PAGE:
- Arab Light to Asia raised by 25c to a discount of 75c
- All prices to U.S. cut, all to northwest Europe increased
Saudi Arabia, the world’s largest crude exporter, raised the price formula for shipments of its benchmark grade to Asia for April to the highest since October, while lowering prices for all cargoes to the U.S.
State-owned Saudi Arabian Oil Co. set the official selling price for Arab Light crude shipments to Asia at a 75-cent discount to the regional benchmark, it said in an e-mailed statement on Wednesday. That’s more expensive, by 25 cents, than March shipments. The company, known as Saudi Aramco, was expected to set the price at a 50-cent discount, according to the median estimate in a Bloomberg survey of six refiners and traders.
The differential on Arab Light to Asia hasn’t been higher since October, when it was set at a premium of 10 cents.
The company cut differentials for all four of the grades it sells to the U.S., lowering Arab Light, Arab Medium and Arab Heavy by 20 cents each.
Prices for the four grades sold to northwest Europe were all increased, by as much as 35 cents for Arab Light. For buyers in the Mediterranean, prices for two grades were lowered and for another two kept unchanged.
Brent crude has slid more than 50 percent since Saudi Arabia led a 2014 decision by the Organization of Petroleum Exporting Countries not to cut output amid a global oversupply in order to defend market share and drive out higher-cost producers. Saudi Arabia and Russia reached a tentative agreement last month to freeze production at January levels provided OPEC and other producers also pledge to halt growth in output. Both Saudi Arabia and Russia pumped at or near record levels in January.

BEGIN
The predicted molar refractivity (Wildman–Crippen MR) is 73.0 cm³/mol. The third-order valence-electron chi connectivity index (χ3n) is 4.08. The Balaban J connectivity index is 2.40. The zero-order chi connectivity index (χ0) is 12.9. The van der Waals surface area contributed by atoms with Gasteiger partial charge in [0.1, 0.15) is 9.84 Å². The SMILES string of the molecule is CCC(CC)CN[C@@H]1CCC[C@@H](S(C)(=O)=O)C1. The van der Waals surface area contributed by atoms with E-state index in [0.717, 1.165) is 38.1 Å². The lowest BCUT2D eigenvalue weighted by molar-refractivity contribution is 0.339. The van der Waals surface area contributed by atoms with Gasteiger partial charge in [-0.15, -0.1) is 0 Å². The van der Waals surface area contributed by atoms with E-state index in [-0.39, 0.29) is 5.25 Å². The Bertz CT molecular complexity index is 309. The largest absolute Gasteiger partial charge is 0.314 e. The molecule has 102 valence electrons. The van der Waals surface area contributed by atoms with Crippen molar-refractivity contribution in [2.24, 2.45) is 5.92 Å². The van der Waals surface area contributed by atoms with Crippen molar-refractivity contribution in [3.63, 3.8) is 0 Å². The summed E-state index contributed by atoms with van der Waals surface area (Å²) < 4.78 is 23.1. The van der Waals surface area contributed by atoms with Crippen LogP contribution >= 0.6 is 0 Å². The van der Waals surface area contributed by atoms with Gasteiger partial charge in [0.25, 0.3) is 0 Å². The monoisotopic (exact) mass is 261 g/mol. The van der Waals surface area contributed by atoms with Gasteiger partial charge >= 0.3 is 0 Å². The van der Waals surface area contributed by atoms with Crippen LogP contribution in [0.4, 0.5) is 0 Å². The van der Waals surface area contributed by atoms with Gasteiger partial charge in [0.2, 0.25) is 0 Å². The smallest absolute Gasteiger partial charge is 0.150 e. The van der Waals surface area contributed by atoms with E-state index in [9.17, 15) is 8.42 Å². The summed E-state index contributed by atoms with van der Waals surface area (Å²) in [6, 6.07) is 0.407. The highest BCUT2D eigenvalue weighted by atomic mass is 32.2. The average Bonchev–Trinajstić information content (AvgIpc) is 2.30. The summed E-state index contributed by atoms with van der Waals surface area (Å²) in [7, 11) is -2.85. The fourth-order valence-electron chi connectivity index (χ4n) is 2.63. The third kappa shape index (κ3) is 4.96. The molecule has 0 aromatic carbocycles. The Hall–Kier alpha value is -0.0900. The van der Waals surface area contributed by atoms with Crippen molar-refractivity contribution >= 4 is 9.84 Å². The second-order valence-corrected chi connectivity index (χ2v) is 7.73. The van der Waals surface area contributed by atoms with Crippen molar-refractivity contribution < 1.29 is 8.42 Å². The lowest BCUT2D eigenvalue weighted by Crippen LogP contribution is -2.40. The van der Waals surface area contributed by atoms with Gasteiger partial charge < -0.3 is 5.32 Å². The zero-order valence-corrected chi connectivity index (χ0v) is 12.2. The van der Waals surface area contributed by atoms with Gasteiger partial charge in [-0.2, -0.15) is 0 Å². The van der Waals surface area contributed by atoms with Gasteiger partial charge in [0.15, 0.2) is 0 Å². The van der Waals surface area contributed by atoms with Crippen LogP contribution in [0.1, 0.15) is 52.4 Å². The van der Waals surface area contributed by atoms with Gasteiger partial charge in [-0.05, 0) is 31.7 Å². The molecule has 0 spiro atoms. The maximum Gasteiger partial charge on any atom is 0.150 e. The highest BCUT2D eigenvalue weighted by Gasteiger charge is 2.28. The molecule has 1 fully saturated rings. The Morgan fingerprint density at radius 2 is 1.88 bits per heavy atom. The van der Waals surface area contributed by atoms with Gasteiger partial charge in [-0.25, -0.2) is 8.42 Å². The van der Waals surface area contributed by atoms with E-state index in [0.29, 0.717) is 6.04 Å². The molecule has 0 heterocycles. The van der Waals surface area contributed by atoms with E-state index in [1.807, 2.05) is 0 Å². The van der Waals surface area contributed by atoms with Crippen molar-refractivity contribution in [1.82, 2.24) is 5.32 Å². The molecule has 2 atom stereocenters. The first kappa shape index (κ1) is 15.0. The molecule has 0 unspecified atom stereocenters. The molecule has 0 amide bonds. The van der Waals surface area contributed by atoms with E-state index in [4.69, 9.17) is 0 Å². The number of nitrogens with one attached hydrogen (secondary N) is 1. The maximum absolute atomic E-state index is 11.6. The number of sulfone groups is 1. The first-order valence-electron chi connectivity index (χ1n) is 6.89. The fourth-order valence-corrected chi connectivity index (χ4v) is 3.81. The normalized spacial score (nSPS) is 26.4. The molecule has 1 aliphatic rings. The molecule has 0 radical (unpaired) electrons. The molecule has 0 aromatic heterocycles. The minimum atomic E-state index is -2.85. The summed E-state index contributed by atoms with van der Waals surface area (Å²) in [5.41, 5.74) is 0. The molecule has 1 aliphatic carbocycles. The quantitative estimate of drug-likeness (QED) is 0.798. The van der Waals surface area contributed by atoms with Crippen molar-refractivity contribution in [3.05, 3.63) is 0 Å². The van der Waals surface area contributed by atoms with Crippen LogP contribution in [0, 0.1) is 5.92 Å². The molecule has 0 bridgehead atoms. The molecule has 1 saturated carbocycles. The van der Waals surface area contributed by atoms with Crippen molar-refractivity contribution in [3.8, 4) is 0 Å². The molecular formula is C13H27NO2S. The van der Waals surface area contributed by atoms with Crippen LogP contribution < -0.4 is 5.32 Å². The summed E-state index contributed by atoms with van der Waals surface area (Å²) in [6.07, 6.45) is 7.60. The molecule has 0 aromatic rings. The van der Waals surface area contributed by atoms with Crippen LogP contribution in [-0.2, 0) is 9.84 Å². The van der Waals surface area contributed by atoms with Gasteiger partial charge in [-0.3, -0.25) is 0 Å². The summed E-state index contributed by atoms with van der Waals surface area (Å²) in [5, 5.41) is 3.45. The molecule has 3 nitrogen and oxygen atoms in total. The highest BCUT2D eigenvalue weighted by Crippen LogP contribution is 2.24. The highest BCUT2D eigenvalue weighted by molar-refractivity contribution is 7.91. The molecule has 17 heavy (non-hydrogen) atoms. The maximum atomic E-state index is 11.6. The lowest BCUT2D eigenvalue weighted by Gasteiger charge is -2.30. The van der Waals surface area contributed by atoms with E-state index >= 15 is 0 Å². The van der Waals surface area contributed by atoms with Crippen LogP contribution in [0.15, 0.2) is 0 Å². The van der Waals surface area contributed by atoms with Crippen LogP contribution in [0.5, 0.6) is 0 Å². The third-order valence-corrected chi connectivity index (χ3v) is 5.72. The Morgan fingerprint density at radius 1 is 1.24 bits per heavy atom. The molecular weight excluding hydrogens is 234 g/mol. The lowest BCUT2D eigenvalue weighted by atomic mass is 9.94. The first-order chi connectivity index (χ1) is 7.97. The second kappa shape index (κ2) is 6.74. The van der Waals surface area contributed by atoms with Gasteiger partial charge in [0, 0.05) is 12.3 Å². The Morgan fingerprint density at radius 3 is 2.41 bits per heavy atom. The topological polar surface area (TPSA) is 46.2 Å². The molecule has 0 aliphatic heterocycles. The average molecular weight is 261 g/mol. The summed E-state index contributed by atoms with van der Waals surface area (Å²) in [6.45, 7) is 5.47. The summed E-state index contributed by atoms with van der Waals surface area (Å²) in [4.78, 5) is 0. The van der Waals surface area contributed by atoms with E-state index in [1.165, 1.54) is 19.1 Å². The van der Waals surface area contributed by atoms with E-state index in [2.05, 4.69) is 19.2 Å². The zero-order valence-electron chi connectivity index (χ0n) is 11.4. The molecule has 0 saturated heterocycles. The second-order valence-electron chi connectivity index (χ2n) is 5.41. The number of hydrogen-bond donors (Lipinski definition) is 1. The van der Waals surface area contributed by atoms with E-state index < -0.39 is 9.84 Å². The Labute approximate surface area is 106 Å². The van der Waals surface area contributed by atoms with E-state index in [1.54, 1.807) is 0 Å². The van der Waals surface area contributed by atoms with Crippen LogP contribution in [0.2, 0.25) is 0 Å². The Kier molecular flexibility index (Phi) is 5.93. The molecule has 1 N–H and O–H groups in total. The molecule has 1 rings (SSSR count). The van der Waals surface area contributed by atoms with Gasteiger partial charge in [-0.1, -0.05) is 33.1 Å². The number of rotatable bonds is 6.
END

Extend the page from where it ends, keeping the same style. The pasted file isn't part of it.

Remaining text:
Brent futures in London were 18 cents, or 0.5 percent, higher at $37.11 a barrel at 9:20 a.m. Singapore time. Prices are down about 39 percent from a year earlier.
Markets shouldn’t expect any cuts in Saudi production, Ali al-Naimi, the kingdom’s oil minister, said in a speech in Houston last month. Producers with higher costs than those in OPEC need to “lower costs, borrow cash or liquidate,” al-Naimi said. “It sounds harsh, and unfortunately it is, but it is the most efficient way to rebalance markets.”
Saudi Arabia pumped an average of 10.1 million barrels a day of crude last year, accounting for more than 10 percent of global supply, according to the International Energy Agency.
The country’s output at 10.2 million barrels a day in January was close to the record 10.48 million barrels a day reached in June, according to the IEA. Russia’s production this year of crude and condensate will probably remain at near-record levels of more than 11 million barrels a day, the IEA said.
Middle Eastern producers are competing increasingly with cargoes from Latin America, North Africa and Russia for buyers in Asia, their largest market. Producers in the Persian Gulf region sell mostly under long-term contracts to refiners. Most of the Gulf’s state oil companies price their crude at a premium or discount to a benchmark. For Asia the benchmark is the average of Oman and Dubai oil grades.